The First Revenge
The Torah prohibits a person from taking revenge against another Jew (Leviticus 19:18). Rashi gives an example of a person who asked to borrow his neighbor’s axe, but his neighbor refused. When his neighbor asks the following day to borrow his axe, it is prohibited to refuse to do so in order to get revenge. Why does the Torah forbid the person from withholding his axe, for which he has a legitimate reason, but doesn't also prohibit the neighbor from refusing to lend the axe to begin with, for which he has no justification?
The Bechor Shor and Chizkuni explain that if a person values his possessions and doesn't want to lend them to others, a decision which has nothing to do with his feelings toward the prospective borrower, the Torah doesn't require him to do so. On the other hand, a person who would have gladly lent an item to somebody else if not for the hatred that he feels toward that person as a result of his refusal to lend an object to him is required by the Torah to use the love that he feels for God to overcome his negative feelings toward the other person, and he is therefore prohibited from taking revenge in this manner.
The Torah forbids the consumption of orlah, the fruits produced by a tree for the first three years (Leviticus 19:23). The Talmud (Shabbos 33b) relates that when Rebbi Shimon bar Yochai was forced to flee to a cave to save his life, a carob tree miraculously sprouted there to provide him sustenance. How was he permitted to eat the fruits, which are considered orlah?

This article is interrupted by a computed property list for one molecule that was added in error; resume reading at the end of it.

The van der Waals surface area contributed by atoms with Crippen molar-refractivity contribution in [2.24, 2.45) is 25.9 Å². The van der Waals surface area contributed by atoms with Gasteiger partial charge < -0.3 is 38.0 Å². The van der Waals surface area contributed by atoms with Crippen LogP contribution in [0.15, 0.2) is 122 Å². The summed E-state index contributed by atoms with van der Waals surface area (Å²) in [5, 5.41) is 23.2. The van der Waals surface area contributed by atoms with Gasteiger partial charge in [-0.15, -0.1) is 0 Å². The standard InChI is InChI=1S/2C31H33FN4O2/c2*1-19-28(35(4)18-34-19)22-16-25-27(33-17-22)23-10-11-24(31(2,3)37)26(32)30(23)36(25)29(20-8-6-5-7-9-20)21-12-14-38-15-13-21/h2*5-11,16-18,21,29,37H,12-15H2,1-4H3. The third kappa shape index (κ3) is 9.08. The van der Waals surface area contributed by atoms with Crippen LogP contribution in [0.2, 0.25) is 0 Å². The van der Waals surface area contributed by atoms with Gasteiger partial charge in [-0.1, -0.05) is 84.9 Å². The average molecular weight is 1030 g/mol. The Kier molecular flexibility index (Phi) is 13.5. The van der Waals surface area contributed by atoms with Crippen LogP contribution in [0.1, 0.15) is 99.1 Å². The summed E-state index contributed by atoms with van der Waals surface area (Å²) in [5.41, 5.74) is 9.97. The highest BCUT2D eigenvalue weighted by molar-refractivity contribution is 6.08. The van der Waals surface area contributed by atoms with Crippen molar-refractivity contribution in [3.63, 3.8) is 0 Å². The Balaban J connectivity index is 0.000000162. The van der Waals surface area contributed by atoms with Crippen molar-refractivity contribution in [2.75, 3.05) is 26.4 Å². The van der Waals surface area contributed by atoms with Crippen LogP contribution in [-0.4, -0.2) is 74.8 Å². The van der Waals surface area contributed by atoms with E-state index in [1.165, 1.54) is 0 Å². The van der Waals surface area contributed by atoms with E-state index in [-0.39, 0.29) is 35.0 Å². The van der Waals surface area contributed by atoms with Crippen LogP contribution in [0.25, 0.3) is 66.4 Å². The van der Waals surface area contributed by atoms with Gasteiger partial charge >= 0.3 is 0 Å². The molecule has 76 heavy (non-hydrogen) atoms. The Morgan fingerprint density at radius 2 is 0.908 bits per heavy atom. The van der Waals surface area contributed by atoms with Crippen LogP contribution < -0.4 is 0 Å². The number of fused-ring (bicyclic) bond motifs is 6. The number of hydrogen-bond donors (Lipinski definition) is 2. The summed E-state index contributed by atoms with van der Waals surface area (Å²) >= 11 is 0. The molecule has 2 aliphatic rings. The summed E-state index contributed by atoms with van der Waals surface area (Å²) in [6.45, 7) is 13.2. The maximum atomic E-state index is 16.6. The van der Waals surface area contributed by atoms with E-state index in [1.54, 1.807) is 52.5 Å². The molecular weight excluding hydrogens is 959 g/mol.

Rabbi Yissochar Dov of Belz (Imrei Daas) cites the Talmud (Yerushalmi Orlah 1:1), which rules that if a tree grows in a place which isn't designed for human settlement, which was the case with the cave of Rebbi Shimon, it is exempt from the laws of orlah.
Rabbi Chaim Kanievsky (Derech Emunah Hilchos Maaser Sheini 10:6) notes that Maimonides rules that if a tree grows on its own in a public area, such that its fruits are ownerless and available to all, the laws of orlah do not apply to it.
The M'rafsin Igri gives a few answers. First, a tree which grows miraculously is exempt from all laws governing fruits, such as orlah and ma'aser. Second, the tree may have already been planted elsewhere for more than three years, and if it was transferred to the cave together with its roots, its fruits would be immediately permissible. Alternatively, Rebbi Shimon may have eaten the carob fruits while they were still small and not yet legally classified as fruits which are forbidden as orlah.
The Ma'adanei Asher (Lag B’Omer 5769) writes that the fruits were permissible to Rebbi Shimon due to the principle of pikuach nefesh – one may transgress any prohibition, with three exceptions, in order to save one's life – and since he was trapped in the cave with nothing else to eat, he was permitted to eat fruits which would normally be orlah. However, he notes that it would be unusual for God to miraculously save Rebbi Shimon's life in a manner which would require him to eat otherwise-forbidden food, especially when many opinions maintain that forbidden food eaten to save one's life still causes spiritual damage to a person.